Press Release: Philadelphia Theatre Company Welcomes Master Storyteller Mike Daisey for Two New Monologues on the Anniversary of the 2016 Presidential Election
Master storyteller Mike Daisey returns to Philadelphia Theatre Company with two new monologues that explore the normalization of Trump’s administration and the rise and fall of the press. In the follow-up to critical smash The Trump Card, This Is Not Normal (November 9-11th) addresses the “fever gripping all of us and how quickly that fever can become fascism.” In The End of Journalism (November 10-11th), Daisey explores how journalism as we know it in America has ended, peeling back layers of “real” and “fake” news to find the darkly hilarious truth. Daisey’s performances are part of PTC’s 2017-2018 festival-style theatre season that includes plays, music, comedy and political commentary. Daisey is the third national voice at PTC this fall, following NPR’s Bob Garfield and Golden Globe Winner Kathleen Turner. Normal and Journalism will take place at Philadelphia Theatre Company at the Suzanne Roberts Theatre (480 S. Broad Street). Tickets are on sale for $25-$69 at philadelphiatheatrecompany.org
From Putin’s Russia to Berlusconi’s Italy, from Le Pen in France to Trumpism here at home, Daisey crafts a portrait of the global and cultural forces that have helped lead America into the hands of a demagogue–and explains the push toward normalization from the left and right that always accompanies the rise of strongmen. Part instruction guide, part historical warning, and part dark comedy, Daisey addresses the fever gripping all of us, and how quickly that fever can become fascism.
This is Not Normal and The End of Journalism Run in Repertory November 9-11, 2017
Performances of This is Not Normal will run Thursday, November 9, 2017 at 8:00pm and Saturday, November 11, 2017 at 3:00pm.
In The End of Journalism, Daisey explores how journalism in America ended. In a brutally honest and gutsy performance, Daisey covers the rise of FOX News, to the disruption of traditional media, to how social media has replaced television as the arbiter of truth. Daisey invites the audience to peal back the layers to find the darkly hilarious truth about the world we have created for ourselves. Built out of years of interviews with journalists, this monologue is no horror story. Instead, Daisey digs deeper at what could be a pivotal moment for society — a moment to take stock of what has failed and why, and begin building new ways to make journalism matter in people’s lives again.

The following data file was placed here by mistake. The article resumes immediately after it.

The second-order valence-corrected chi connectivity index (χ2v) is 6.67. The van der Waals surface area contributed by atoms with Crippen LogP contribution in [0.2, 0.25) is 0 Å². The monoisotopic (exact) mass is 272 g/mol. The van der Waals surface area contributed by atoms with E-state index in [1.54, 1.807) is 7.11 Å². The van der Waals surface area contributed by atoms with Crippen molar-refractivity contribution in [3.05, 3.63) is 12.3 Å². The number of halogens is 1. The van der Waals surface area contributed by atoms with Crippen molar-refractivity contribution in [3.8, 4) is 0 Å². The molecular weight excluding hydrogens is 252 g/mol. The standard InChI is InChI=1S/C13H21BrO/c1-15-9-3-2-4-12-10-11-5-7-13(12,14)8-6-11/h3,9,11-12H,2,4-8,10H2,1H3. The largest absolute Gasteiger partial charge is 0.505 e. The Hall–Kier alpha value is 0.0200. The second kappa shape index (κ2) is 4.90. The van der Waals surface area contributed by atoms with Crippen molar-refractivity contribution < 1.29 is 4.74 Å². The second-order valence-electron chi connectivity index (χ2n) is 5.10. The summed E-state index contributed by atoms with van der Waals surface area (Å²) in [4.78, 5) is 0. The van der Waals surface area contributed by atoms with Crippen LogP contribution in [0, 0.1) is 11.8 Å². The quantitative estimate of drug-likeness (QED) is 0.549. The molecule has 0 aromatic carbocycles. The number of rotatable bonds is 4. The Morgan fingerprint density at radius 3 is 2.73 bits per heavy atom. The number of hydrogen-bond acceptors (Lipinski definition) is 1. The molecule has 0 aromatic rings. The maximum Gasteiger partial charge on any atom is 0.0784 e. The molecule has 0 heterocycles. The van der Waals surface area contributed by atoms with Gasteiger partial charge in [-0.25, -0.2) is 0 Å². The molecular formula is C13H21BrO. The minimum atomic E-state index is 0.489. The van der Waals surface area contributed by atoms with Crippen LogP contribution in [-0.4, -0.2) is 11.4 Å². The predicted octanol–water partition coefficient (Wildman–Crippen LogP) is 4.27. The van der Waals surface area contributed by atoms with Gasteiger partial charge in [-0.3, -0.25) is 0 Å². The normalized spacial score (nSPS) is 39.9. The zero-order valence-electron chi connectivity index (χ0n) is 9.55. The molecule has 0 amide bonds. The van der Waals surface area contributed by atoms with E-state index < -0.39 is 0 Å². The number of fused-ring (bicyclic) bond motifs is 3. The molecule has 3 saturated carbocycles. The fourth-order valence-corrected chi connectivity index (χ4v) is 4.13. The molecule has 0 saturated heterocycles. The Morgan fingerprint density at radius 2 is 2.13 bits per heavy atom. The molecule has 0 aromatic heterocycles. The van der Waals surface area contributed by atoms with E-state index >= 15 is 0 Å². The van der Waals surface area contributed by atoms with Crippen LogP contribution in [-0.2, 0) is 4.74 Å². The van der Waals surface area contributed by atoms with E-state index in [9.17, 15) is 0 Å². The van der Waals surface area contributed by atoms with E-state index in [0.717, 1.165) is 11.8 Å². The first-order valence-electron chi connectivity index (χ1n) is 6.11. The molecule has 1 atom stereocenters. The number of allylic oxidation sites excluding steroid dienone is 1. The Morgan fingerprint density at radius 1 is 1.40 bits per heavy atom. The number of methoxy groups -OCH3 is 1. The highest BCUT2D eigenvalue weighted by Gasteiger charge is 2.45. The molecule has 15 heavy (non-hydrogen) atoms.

The End of Journalism will run for two shows, Friday, November 10, 2017 at 8:00pm and Saturday, November 11, 2017 at 8:00pm. Prior to the Saturday performance, PTC will also host a special media panel discussion at 6:00pm to discuss the state of journalism today and it’s impact on the arts. The panel will be moderated by celebrated local playwright Jacqueline Goldfinger and feature Michael Riedel, New York Post columnist and author of Razzle Dazzle: The Battle for Broadway; John Timpane, Media and Fine Arts Editor for the Philadelphia Inquirer; John Moore, Senior Arts Journalist for Denver Center for the Performing Arts; Chris Jones, Chief Theatre Critic for the Chicago Tribune; and Wendy Rosenfield, Editor-in-Chief for the Broad Street Review. Admission to the panel event is free.
Price added, “I love how this show mashes theatre with reality and offers our audiences a chance to step away from the privacy of their own living rooms to share a communal experience. In the end, a theatre’s actual JOB is to bring people together. So let’s start here.”
Tickets for both shows are on sale now staring at $25, or starting at $19 with a new PTC theatre membership. Membership and ticket info is available by visiting http://philadelphiatheatrecomp
Thursday, November 9 at 8:00pm, This Is Not Normal
Friday, November 10 at 8:00pm, The End of Journalism
Saturday, November 11 at 3:00pm, This Is Not Normal
Saturday, November 11 at 6:00pm, Journalists Weigh In – a Discussion
Saturday, November 11 at 8:00pm, The End of Journalism
ABOUT MIKE DAISEY